Take one of the most commonly chosen PD activities—attending a free webinar. If you have attended one of these webinars in the last six months, let’s sit back a moment and take stock of what you have been doing PD-wise. Ask: To what extent did the content have an impact on your own day-to-day teaching practices? How transferable, with or without the facilitator’s help, have been those insights, whether from research or real-world teaching, to your own teaching contexts? As synthesized by Avalos (2011), at the core of PD “is the understanding that professional development is about teachers learning, learning how to learn, and transforming their knowledge into practice for the benefit of their students’ growth” (p. 10; emphasis mine).  The thing is, professional development, like anything worth pursuing in life, is personal and situated, complex and difficult to do well.

Rather than developing this piece as another article collecting a list of resources or ever-changing tools for PD (refer to the suggested open-access readings section for some recent coverage), I want instead to focus on a few personal reflections that have been percolating in my mind since they delve into the heart of issues about teachers’ professional self-development. In approaching my own professional development, I have asked myself: Do I have a PD plan that carefully considers what I get out of any PD activity in which I choose to participate? When I do decide to participate in a PD webinar or workshop, do I have a clear intent as to how the session will match my needs and, in turn, the follow-up action(s) I will need to take? Have I been able to sustain my PD endeavours consistently? If, like me, you have answered “no” to any one or all of these questions, then I invite you to read on.

1. What are the key modes of learning/PD in your plan? Help make your individualized plan more concrete with ingredients that meet your personal needs, career stage, and goals. Clearly, the multi-faceted, inter-related individual and contextual factors involved in PD mean that no single approach, method, or tool can determine what constitutes effective PD. Evaluate how each mode of learning helps you develop professionally, and be mindfully selective of tools that duplicate or serve the same or similar functions. Whether formal or informal, institution or teacher initiated, whether oriented to learning collaboratively or independently, each learning activity possesses affordances and constraints, and each takes place through different configurations of time, space, and people. What area of PD does the workshop attend to? Subject-matter knowledge related to English and language teaching? Pedagogical expertise? Self-awareness as a teacher? Understanding learners or curriculum and materials? Career advancement? (See Richards & Farrell, 2005, pp. 9-10; Farrell, 2014, pp. 18-19 for more.) The key is to figure out a combination of modes of learning or PD that will overcome relative constraints and create possibilities.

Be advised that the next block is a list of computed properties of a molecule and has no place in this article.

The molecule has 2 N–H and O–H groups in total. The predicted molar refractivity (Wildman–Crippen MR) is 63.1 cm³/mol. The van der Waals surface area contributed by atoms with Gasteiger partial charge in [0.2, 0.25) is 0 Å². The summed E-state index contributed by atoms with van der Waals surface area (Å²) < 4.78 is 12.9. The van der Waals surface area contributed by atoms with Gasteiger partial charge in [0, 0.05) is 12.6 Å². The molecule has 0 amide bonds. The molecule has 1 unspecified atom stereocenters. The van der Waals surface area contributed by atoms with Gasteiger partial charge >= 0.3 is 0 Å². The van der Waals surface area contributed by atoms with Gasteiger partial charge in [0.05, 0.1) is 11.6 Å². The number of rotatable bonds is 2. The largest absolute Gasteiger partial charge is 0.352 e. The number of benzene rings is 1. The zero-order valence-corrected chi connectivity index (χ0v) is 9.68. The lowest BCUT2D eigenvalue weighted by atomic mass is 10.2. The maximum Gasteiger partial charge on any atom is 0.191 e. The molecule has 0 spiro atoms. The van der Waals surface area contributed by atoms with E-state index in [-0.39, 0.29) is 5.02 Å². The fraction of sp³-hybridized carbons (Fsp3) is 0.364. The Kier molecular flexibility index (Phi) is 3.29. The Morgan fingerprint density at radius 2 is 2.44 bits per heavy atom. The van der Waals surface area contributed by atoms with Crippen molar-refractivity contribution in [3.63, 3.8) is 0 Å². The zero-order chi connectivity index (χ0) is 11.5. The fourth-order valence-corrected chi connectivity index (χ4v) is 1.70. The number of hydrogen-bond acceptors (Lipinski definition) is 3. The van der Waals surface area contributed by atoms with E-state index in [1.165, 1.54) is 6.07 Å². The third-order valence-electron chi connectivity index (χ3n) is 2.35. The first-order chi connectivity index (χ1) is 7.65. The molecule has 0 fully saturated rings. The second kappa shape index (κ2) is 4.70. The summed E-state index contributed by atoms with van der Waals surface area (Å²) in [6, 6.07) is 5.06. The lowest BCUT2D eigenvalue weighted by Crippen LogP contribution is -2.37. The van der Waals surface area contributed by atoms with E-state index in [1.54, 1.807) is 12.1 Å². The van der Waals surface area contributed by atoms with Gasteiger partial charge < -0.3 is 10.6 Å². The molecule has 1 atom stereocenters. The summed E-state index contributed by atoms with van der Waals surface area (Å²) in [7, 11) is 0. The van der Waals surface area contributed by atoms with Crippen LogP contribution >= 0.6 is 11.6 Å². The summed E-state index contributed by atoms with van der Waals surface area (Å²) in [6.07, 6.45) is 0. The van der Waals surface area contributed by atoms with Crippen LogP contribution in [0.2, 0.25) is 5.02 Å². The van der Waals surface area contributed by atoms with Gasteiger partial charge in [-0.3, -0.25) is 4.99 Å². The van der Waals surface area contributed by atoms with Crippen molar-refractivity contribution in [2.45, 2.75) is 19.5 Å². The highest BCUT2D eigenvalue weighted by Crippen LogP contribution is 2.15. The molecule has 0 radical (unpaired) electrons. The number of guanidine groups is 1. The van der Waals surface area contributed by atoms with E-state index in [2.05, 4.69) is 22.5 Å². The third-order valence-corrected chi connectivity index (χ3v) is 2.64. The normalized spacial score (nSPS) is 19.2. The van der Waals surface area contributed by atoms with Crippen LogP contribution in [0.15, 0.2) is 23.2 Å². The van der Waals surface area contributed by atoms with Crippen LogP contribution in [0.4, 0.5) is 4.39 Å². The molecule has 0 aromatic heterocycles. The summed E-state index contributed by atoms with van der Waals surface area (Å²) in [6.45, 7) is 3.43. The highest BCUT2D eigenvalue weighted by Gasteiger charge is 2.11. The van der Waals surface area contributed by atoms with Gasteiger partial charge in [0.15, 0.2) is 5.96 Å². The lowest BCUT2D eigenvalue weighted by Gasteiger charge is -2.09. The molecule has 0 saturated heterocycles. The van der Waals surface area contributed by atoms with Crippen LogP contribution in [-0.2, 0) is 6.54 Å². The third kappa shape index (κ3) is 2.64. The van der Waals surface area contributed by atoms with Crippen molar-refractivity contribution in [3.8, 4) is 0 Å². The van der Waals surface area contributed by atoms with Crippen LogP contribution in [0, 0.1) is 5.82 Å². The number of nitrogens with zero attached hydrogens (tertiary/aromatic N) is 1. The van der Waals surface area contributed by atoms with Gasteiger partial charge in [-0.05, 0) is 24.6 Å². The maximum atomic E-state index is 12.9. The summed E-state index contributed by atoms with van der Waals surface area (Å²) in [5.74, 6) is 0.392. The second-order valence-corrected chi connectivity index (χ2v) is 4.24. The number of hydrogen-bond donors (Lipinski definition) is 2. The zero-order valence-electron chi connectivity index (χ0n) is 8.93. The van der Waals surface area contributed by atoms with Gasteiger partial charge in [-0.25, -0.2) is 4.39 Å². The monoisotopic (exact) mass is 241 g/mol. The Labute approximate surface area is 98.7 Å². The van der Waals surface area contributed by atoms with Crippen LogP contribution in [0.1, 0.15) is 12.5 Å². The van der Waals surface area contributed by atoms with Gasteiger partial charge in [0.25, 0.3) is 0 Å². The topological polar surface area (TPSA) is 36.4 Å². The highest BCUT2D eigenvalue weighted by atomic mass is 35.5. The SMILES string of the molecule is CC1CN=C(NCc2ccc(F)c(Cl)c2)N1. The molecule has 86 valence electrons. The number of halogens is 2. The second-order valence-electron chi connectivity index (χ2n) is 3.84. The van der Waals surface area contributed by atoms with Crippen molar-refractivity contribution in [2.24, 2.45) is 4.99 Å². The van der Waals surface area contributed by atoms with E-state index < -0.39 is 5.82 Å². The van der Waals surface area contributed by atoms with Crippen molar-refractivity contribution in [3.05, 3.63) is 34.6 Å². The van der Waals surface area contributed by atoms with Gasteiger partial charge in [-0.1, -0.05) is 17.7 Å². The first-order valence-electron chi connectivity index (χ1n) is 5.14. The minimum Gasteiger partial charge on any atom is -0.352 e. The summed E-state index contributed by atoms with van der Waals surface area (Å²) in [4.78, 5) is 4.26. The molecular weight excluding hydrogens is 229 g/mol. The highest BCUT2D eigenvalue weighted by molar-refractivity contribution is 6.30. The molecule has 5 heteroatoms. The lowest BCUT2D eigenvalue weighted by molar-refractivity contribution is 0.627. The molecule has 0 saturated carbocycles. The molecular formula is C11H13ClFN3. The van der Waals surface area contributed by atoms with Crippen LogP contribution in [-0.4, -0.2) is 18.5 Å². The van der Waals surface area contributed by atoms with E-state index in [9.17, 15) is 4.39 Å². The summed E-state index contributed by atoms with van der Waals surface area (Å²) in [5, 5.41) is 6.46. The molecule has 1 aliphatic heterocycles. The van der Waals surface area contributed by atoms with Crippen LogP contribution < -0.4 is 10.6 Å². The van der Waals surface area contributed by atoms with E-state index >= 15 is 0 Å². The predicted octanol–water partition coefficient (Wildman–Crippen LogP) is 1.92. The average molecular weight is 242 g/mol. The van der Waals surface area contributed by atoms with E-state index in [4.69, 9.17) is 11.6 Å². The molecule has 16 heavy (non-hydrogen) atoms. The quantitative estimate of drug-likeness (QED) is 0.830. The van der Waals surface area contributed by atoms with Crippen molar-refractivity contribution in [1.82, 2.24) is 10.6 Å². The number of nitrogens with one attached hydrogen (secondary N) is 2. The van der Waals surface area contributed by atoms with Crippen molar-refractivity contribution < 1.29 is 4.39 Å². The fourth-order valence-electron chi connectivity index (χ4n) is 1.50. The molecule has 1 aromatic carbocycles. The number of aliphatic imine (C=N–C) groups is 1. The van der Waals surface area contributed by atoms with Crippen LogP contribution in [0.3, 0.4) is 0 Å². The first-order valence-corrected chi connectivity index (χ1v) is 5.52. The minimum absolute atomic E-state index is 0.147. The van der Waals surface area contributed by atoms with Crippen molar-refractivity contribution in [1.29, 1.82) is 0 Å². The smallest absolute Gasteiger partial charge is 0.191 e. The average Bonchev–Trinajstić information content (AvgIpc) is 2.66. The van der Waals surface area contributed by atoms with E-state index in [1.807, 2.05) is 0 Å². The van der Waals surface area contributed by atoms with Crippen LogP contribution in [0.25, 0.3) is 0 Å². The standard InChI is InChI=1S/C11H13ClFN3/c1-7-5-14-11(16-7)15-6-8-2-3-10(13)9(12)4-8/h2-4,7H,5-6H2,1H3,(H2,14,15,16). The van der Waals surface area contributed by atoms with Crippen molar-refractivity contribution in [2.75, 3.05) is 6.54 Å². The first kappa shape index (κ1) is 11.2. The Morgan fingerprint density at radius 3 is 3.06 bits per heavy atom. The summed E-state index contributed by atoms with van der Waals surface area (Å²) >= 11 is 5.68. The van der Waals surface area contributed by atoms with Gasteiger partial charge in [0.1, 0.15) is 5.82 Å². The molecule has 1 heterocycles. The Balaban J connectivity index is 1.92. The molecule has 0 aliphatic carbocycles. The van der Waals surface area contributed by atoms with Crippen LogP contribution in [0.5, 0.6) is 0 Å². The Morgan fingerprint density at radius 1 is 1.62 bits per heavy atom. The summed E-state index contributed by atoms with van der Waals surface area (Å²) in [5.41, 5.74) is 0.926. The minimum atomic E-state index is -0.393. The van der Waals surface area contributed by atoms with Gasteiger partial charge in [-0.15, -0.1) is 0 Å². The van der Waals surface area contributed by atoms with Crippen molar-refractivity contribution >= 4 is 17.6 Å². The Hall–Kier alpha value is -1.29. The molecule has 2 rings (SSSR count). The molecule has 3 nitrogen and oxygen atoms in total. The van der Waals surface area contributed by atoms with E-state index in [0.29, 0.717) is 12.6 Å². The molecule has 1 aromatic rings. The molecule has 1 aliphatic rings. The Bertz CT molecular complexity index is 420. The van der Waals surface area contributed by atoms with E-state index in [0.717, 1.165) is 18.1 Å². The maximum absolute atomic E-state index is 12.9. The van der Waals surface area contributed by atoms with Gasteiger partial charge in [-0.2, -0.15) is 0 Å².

The following chart lists some examples:

Mode Function
Journal articles (e.g., ELT Journal, Language Teaching, and trade publications from professional associations) Discuss with colleagues or blog about how you can connect the readings with your own practice.
Social media Stay informed about free PD events, connect with other practitioners, and participate in ELT chats.
Attending/running PD events (online or in person) or professional gatherings Keep abreast of current issues and evidence-based best practices, connect with peers, and explore collaborative opportunities.
Engaging in practitioner research Empirically examine your own practices, share findings formally and/or informally.
Your turn

2. What do I hope to get out of a workshop I decide to attend? It’s important to attend workshops with a clear intent. Perhaps the most commonly chosen PD action is attending a one-time workshop, webinar, or conference to learn a new tool (or list of tools) or a new teaching method, but, as we all know well, impact beyond the session is often limited. Unless the tool or session is solving a specific problem that you can personally relate to in your teaching to make a difference to learner outcomes (Timperley, 2011), ownership of learning and subsumption and integration of what one has learned into one’s practical knowledge or teaching repertoire rarely occur. Upon reflection, is there one insight gained from attending the workshop that you could transfer to your own teaching and experiment with? If you are selecting from self-directed online workshops or courses, think about what you want to improve in your own classroom, and make a conscious effort to link what you are learning with practice through real-life experimenting that will help transform knowledge into practice. As Timperley (2011) put forward, for teachers to develop professionally requires a transformative, rather than an additive, change to teaching practice. Unlike teachers-in-training, for practicing professionals, Freeman’s questioning of how well a one-off workshop transfers still rings true more than two decades later: “Teaching is a social practice . . . where one cannot learn about it; one must learn through it” (Freeman, 1992, p. 16; emphasis mine). Individually and collectively working to examine our own practices, reflecting on outcomes, and articulating our experiences and learning to others can further provide the catalysis for transformative professional growth (Mezirow, 2000).